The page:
The regional centre of Port Lincoln on South Australia’s Eyre Peninsula has been left without a newsagency after the closure of its two newsagencies this year.
- Port Lincoln Beers newsagency has closed after almost 120 years in business
- The closure leaves Port Lincoln, with a population of almost 15,000, without a newsagency
- The closest newsagency is now 50 kilometres north in the small seaside town of Tumby Bay
NewsXpress Beers Newsagency owner Joy Whennen closed her doors on Friday after selling her business.
It had operated for almost 120 years, with Joy and her late husband David Whennen buying the beachfront shop in the 1980s.
Mrs Whennen said it was time to retire after 39 years in the business.
The building’s new owners have opted not to continue the newsagency in the city, which has a population of about 14,880 people.
It leaves only one operator on lower Eyre Peninsula, at Tumby Bay, after Port Lincoln’s Liverpool Street newsagency closed in February this year and the Cummins newsagency closed in April, 2020.
Paul Neindorf now operates the closest newsagency, 50 kilometres north of Port Lincoln in the small seaside town of Tumby Bay, which has a population of less than 3,000.
Mr Neindorf said the NewsXpress Beers closure was a sad day for Port Lincoln.
“A lot of people are going to miss it for sure,” he said.
“We’ve had people already ring up from Port Lincoln about magazines that they’ve had on subscription.
“A town like Port Lincoln, there needs to be a newsagency in Port Lincoln.”
Mr Neindorf said in addition to missing specialty magazines, Port Lincoln residents would miss the social side of going to the newsagency.
According to research conducted by Retail Doctor Group, 79 per cent of Australians shopped at newsagents annually, and one in three did so weekly,
Australian Lottery and Newsagents Association CEO Ben Kearney said newsagents had diversified their businesses to adapt to change and focus on being a community hub and concierge that offered what their local market wanted.
“And 34 per cent of Australians said they were influenced when walking past our stores, so having a physical presence and a great display, even in this digital age, can make a big difference to retailers,” Mr Kearney said.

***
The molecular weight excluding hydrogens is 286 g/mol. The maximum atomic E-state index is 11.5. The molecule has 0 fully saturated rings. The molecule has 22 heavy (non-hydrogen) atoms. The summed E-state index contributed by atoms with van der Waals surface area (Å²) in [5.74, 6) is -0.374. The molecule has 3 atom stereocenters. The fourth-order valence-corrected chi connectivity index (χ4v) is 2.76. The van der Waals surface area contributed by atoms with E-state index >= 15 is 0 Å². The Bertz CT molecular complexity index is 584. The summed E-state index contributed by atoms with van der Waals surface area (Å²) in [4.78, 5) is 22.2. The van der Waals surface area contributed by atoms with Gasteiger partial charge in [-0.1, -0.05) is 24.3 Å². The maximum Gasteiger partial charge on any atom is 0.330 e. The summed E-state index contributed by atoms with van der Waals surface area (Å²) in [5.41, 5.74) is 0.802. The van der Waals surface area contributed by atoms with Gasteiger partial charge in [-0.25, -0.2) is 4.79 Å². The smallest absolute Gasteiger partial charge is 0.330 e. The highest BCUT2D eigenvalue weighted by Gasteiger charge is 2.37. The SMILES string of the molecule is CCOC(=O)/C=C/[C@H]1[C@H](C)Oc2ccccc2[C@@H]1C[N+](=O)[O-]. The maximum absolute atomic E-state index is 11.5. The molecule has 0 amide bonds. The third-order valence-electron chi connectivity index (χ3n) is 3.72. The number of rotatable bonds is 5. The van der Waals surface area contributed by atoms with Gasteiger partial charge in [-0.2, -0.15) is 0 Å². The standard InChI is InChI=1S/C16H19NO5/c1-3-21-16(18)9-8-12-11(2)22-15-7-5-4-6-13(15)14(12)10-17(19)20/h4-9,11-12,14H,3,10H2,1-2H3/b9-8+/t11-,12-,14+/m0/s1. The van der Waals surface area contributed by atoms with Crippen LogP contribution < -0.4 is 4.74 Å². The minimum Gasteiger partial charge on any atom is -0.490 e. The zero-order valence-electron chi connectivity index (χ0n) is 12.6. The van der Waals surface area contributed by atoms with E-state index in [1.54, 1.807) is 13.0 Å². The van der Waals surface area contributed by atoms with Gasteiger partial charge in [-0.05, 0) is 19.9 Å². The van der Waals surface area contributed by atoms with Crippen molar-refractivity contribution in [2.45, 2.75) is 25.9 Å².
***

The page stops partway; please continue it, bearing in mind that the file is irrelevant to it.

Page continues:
Port Lincoln Chamber of Commerce chair Sharni-Marie Barney said she remained hopeful another newsagency would open in the town in the future but diversification would be vital.
“It is about thinking differently in this day and age, certainly a sign of customers changing how they shop and what they’re looking for in a store,” Ms Barney said.
Mrs Whennen said her business had adapted to suit the community’s needs over the years and she thought there was still a need for a newsagency in Port Lincoln.
“People will always read and we have seen an uptake of books, magazines and newspaper sales.”
Mrs Whennen said the shop had a rich history.
“When we came [in 1983], newsagencies were the hub of every town — it evolved from back in the pioneers’ days; the newspapers came out and people gathered there,” she said.
“Our newsagency still kept that old-fashioned hub of communication with people.”
Mr Kearney said the main thing that kept newsagents resilient, particularly in smaller communities, was quality human interaction and local knowledge.
“They know their store and they know what’s going on in their community,” he said.
Mrs Whennen said despite the rise of online media, magazine and book sales had remained strong.
“I have always been amazed at the amount of magazines people read,” Mrs Whennen said.
“It’s not so much the weeklies like Woman’s Day or Women’s Weekly but it’s all the little niche magazines that have special topics, this is what people buy and read.
“We had a huge collection of people who just had special hobby magazines and specialty magazines that we put away for them.
“We had over 1,000 titles that we covered.
“They were for the amateur radio person, for the gold detector person, or people into horses or people into special needle work.”
She said books had also continued in popularity.
“Children’s book sales are absolutely escalating all the time.”
The newsagency was also a place of good fortune and their store was the first in Port Lincoln to have lotto services.
There was one manual lotto machine and the line up for lotto in the shop would fill the aisles.
“Lotto was very time-consuming. It was all manual so you had to process every ticket manually,” Mrs Whennen said.
“On a Saturday morning, it was lotto morning and the aisles would be crowded with lines of people waiting.”
The newspapers were flown in from Adelaide by a plane that came in between 1am and 2am and Mrs Whennen and her husband would start their working day at 4am wrapping and delivering papers — some to unusual places.
“We supplied Neptune Island lighthouse with newspaper and goods, and then we supplied a lot of farmers all up the coast with their mailings,” Mrs Whennen said.
She operated the business for seven years after her husband David died but it was time to retire.
“My last day will be a very sad time when at 5.30 I turn the key of the front door.”
Posted , updated
Source : ABC News (AU)